Apostasy as an Insult
I have seen the term 'apostasy' or 'apostate' used as an epithet on several occasions recently. To me, the term has no pejorative connotation. It simply means one who has abandoned his religious belief. Yet, in the conversations where it appeared, it seems to be more than that. It is meant to be an insult.
Apostasy is regarded by Christians as the gravest of all sins. It has traditionally been seen as a crime that merits punishment. As seen in these biblical verses, the apostate is the most vile and despicable kind of person there is, and he should be killed for his crime. At the very least, the accusation of apostasy is a denial of religious liberty. Thankfully, those of us who live in secular states don't have to fear the imposition of barbaric religious laws, as was once the case in Christian countries. Nevertheless, there are still many Christians whose attitude toward apostasy is shaped by the traditional biblical views. It is associated with dishonesty, weakness of character, wickedness, hubris, lack of intellectual depth, and animal filth.
Why does the abandonment of religious belief merit such an intolerant, hateful response? It is easy to understand from the perspective of religious institutions that apostasy is a threat to their authority and their very existence. But to religious individuals in a modern secular state? I think it is seen as a personal threat to their faith. They must be insecure in their own faith, and they are afraid to admit any room for the existence of doubt in their world. So they heap scorn upon those who would open the door, even just a crack, to the world outside the confines of their dogmatic religious beliefs.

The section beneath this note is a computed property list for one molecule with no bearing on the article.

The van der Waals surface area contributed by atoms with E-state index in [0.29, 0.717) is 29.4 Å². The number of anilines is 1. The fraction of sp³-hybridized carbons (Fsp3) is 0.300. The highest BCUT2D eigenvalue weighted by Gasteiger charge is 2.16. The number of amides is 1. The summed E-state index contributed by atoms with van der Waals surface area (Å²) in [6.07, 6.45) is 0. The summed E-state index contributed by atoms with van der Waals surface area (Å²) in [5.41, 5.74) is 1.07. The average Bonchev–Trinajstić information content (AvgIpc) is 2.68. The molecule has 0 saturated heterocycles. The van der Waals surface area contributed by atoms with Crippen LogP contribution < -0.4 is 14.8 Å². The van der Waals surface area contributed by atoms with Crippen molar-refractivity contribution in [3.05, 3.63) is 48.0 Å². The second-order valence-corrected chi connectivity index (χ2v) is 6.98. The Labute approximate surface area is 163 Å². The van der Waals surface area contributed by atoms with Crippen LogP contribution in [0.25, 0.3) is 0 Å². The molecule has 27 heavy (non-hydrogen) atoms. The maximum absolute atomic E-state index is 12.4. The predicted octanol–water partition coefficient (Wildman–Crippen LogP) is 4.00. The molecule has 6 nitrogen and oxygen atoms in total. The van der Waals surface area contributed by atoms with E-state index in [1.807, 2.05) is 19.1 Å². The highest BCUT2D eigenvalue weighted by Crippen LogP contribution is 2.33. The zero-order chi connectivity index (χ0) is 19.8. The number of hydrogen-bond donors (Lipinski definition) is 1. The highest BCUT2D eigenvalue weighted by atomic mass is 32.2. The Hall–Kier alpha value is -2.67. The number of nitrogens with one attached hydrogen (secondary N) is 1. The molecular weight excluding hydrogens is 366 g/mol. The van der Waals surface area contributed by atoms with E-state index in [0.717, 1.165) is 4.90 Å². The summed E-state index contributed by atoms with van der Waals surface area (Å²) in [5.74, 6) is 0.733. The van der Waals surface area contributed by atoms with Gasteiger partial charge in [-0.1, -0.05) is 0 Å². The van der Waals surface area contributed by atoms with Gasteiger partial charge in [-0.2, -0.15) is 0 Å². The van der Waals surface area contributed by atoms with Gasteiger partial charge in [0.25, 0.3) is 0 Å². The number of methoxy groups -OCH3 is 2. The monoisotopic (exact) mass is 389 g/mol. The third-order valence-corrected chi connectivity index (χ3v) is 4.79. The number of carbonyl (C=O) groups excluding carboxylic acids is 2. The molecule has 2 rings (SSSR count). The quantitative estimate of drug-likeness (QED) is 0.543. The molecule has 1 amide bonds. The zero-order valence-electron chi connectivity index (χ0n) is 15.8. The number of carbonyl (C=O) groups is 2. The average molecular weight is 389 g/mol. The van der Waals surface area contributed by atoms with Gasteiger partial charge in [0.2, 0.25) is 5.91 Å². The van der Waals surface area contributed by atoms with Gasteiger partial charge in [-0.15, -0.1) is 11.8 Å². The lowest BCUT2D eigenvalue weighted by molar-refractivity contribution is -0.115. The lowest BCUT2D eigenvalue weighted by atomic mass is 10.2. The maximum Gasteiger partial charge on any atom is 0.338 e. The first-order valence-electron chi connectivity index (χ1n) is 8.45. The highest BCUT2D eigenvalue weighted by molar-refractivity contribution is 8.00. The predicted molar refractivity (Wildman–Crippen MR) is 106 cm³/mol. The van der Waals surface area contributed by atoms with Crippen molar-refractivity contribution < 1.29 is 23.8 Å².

They may even attempt to justify their abhorrent attitudes by referring to "sociological studies", such as the shabby work performed by Bryan Wilson on behalf of religious cults such as the Exclusive Brethren or the Church of Scientology in court cases, including this gem, where he says:
The apostate is generally in need of self-justification. He seeks to reconstruct his own past, to excuse his former affiliations, and to blame those who were formerly his closest associates. Not uncommonly the apostate learns to rehearse an ‘atrocity story’ to explain how, by manipulation, trickery, coercion, or deceit, he was induced to join or to remain within an organization that he now forswears and condemns.My advice to anyone who has been called an apostate: it may not be worth your time to bother speaking to that person. He probably has no intention of engaging in civil discourse with you.